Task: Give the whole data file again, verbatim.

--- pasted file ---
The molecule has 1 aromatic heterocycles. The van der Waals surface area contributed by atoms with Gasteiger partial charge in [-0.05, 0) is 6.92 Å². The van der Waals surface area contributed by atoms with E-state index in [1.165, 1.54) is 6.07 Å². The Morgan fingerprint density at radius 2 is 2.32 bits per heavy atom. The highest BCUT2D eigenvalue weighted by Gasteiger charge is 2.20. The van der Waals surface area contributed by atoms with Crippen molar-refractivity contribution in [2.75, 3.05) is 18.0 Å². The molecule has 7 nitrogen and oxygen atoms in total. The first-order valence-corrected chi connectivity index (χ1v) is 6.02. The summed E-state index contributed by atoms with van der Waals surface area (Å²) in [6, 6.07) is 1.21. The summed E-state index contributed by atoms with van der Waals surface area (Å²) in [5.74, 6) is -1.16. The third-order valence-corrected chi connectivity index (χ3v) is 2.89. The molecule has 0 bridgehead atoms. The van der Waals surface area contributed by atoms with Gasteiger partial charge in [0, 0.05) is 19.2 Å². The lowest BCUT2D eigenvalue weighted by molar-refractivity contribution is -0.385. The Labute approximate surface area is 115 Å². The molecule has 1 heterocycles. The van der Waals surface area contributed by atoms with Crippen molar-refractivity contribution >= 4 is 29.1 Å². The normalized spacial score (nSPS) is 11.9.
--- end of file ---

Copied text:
The molecule has 1 aromatic heterocycles. The van der Waals surface area contributed by atoms with Gasteiger partial charge in [-0.05, 0) is 6.92 Å². The van der Waals surface area contributed by atoms with E-state index in [1.165, 1.54) is 6.07 Å². The Morgan fingerprint density at radius 2 is 2.32 bits per heavy atom. The highest BCUT2D eigenvalue weighted by Gasteiger charge is 2.20. The van der Waals surface area contributed by atoms with Crippen molar-refractivity contribution in [2.75, 3.05) is 18.0 Å². The molecule has 7 nitrogen and oxygen atoms in total. The first-order valence-corrected chi connectivity index (χ1v) is 6.02. The summed E-state index contributed by atoms with van der Waals surface area (Å²) in [6, 6.07) is 1.21. The summed E-state index contributed by atoms with van der Waals surface area (Å²) in [5.74, 6) is -1.16. The third-order valence-corrected chi connectivity index (χ3v) is 2.89. The molecule has 0 bridgehead atoms. The van der Waals surface area contributed by atoms with Gasteiger partial charge in [0, 0.05) is 19.2 Å². The lowest BCUT2D eigenvalue weighted by molar-refractivity contribution is -0.385. The Labute approximate surface area is 115 Å². The molecule has 1 heterocycles. The van der Waals surface area contributed by atoms with Crippen molar-refractivity contribution >= 4 is 29.1 Å². The normalized spacial score (nSPS) is 11.9.